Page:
A few hours after 8-year-old Sammy Sommer and his parents were told by their amazing doctor in Milwaukee there would be no more treatment for his acute myelogenous leukemia, I met them for French fries at a hot dog stand in Highland Park.
My family is not gluten-free. But we have several close friends who are. So when I posted earlier this month that I'd be starting my hamantaschen baking, one of those friends asked if I'd be making any gluten-free delicacies. Um, no.
The festival of Purim, with all of its frivolity, can also be understood as a lesson about the masks we wear. We all have them, those masks. Sometimes we hide behind them out of fear, sometimes out of habit and sometimes because it's just easier than revealing the painful truth.
It is life we want, no more and no less than that, our own life feeding on our own vital sources, in the fields and under the skies of our homeland, a life based on our own physical and mental labors; we want vital energy and spiritual richness from this living source.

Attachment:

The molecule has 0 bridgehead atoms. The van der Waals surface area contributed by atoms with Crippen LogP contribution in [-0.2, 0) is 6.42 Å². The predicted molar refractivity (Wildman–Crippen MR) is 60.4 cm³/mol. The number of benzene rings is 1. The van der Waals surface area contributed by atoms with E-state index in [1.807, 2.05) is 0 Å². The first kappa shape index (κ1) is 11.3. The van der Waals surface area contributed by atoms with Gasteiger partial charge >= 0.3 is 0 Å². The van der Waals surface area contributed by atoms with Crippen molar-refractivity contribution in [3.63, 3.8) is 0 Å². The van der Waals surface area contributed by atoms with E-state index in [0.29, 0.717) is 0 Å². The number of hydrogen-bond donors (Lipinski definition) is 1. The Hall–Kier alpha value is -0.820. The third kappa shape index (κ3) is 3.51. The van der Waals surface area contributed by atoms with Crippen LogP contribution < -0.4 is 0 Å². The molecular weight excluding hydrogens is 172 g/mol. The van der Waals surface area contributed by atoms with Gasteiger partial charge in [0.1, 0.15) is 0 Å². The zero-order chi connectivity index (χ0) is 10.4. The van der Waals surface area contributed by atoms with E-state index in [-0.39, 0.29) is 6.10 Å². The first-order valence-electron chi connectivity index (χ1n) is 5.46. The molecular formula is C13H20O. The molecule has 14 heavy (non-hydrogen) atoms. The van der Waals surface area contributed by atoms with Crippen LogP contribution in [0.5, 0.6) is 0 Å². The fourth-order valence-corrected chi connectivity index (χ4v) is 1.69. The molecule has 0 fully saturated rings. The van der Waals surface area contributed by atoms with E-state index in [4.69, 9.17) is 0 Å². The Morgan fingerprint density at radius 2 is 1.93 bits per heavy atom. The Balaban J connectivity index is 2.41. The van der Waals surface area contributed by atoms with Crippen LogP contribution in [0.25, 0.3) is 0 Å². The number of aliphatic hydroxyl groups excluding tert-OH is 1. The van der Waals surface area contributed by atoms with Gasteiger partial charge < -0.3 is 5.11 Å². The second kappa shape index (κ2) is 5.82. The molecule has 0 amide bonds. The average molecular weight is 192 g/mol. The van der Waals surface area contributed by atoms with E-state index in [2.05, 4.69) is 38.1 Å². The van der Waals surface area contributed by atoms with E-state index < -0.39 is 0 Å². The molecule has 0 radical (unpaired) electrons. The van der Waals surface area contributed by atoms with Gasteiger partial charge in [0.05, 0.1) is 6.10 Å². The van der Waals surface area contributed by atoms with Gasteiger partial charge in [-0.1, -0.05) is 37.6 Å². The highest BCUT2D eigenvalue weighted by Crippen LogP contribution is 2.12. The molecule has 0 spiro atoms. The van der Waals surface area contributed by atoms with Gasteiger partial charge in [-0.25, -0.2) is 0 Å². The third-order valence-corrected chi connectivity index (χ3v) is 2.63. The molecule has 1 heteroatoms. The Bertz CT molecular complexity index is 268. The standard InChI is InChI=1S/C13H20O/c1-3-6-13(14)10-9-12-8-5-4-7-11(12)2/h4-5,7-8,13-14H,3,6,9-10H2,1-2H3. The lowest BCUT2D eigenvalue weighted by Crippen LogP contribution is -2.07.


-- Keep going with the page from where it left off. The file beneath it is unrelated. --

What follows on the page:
We laughed so hard - at Cantor Doug Cotler's cleverly funny songs, at Rabbi Julia Weisz's ridiculously hysterical costumes, at my inappropriate yet Purimly-acceptable riffs on Megillat Esther, the story of Purim. We laughed out loud, belly laughed. And in between, we reflected on lessons of transcendent importance. We adults, we did.